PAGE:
There are no plans to mobilise the ADF in the event of a domestic outbreak of foot and mouth disease, Agriculture Minister Murray Watt says.
While there have been no domestic cases of the highly contagious disease, which affects cloven-hoofed livestock, authorities are working to prevent it entering the country after an outbreak in Indonesia.
"At this point, we don't believe it's necessary to have the ADF involved if we do have an outbreak," Senator Watt told Sydney radio 2GB on Wednesday.
"Of course if things changed, we would immediately do that - just as we have with the NSW floods.
"But basically there is a very well-developed plan put together by the federal government with the states and territories about how we manage any biosecurity outbreak."
In Question Time, Nationals leader David Littleproud asked if thousands of passengers who travelled from Indonesia had entered the country without proper screening, "making a bad situation worse".
Representing Senator Watt, Labor minister Catherine King defended the government's handling of the crisis.
"We know that this is a serious threat to Australia's biosecurity and this government has put in place the most serious measures the most comprehensive measures of any government if that we have ever seen," she said.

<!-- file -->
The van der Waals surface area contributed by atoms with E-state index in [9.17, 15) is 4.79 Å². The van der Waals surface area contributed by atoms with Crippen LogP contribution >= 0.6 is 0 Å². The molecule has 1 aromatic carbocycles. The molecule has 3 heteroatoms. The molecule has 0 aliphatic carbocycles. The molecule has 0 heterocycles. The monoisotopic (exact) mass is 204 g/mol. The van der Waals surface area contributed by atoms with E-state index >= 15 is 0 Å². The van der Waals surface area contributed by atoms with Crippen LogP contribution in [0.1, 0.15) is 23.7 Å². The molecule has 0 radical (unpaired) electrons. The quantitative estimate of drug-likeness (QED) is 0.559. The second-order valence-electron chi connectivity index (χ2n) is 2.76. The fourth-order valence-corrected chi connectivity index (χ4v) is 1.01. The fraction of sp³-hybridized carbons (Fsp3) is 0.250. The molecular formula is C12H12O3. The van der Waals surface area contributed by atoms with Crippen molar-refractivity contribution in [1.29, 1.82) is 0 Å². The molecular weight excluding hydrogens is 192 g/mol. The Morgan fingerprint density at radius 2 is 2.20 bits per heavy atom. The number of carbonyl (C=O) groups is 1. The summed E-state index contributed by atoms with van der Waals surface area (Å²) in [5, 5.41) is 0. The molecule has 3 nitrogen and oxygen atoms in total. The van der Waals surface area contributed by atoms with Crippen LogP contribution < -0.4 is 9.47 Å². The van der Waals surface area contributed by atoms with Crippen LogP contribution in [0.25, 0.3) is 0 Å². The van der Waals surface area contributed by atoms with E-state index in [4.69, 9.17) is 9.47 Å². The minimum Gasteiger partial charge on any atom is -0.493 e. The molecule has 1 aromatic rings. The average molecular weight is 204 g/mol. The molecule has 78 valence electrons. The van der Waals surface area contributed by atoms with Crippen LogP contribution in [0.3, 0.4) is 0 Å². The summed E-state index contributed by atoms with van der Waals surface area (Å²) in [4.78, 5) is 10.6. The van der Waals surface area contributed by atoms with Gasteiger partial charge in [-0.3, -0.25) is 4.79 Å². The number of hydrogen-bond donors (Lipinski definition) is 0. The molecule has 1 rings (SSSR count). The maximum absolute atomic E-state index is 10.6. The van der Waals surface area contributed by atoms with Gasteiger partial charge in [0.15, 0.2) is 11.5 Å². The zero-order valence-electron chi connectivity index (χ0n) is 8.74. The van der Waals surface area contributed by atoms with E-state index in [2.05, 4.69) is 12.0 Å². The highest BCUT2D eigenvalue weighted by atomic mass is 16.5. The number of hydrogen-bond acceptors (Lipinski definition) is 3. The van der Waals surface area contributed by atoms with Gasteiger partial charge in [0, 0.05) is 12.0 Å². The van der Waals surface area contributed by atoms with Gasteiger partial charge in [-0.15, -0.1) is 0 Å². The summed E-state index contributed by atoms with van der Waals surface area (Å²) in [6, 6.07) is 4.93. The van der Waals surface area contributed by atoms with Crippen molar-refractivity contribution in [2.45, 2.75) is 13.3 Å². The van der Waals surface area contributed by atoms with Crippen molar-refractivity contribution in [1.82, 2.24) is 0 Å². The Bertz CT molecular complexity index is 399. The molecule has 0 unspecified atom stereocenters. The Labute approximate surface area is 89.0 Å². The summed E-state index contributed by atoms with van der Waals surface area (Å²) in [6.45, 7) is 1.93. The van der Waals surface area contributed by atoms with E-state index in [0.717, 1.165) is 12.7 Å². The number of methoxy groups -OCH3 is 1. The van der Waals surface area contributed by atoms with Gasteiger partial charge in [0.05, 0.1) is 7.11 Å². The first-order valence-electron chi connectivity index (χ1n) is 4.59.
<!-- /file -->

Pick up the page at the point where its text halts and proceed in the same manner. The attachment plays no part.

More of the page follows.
Despite criticism the government was slow to install sanitising foot mats at airports in response to the threat, Senator Watt said all of Australia's international terminals were now using them.
"These foot mats are not the kind of things you can just roll down to Bunnings and pick up and throw in your ute," he said.
"We've had to put in a special order for those to make sure they're industrial-scale mats that are not widely available because they are going to be having heavy traffic walking over them at the airports."
More passengers coming into the country from Indonesia are also being profiled by security, Senator Watt said.
"If there is anything at all to suggest that they are a risk of doing the wrong thing with biosecurity, they are stopped, they are searched, they are questioned, their luggage is looked at," he said.
Meanwhile, penalties for bringing meat products into Australia which could contain live viral fragments have been stiffened.
In one instance, a woman caught bringing in a Subway sandwich was fined $2500.
Australia's international border will remain open amid the overseas outbreaks.
Senator Watt said calls to shut the border are damaging the nation's agricultural reputation and causing hysteria.
Industry leaders have reported questions from export partners over whether or not the disease is spreading in Australia.
Australian Associated Press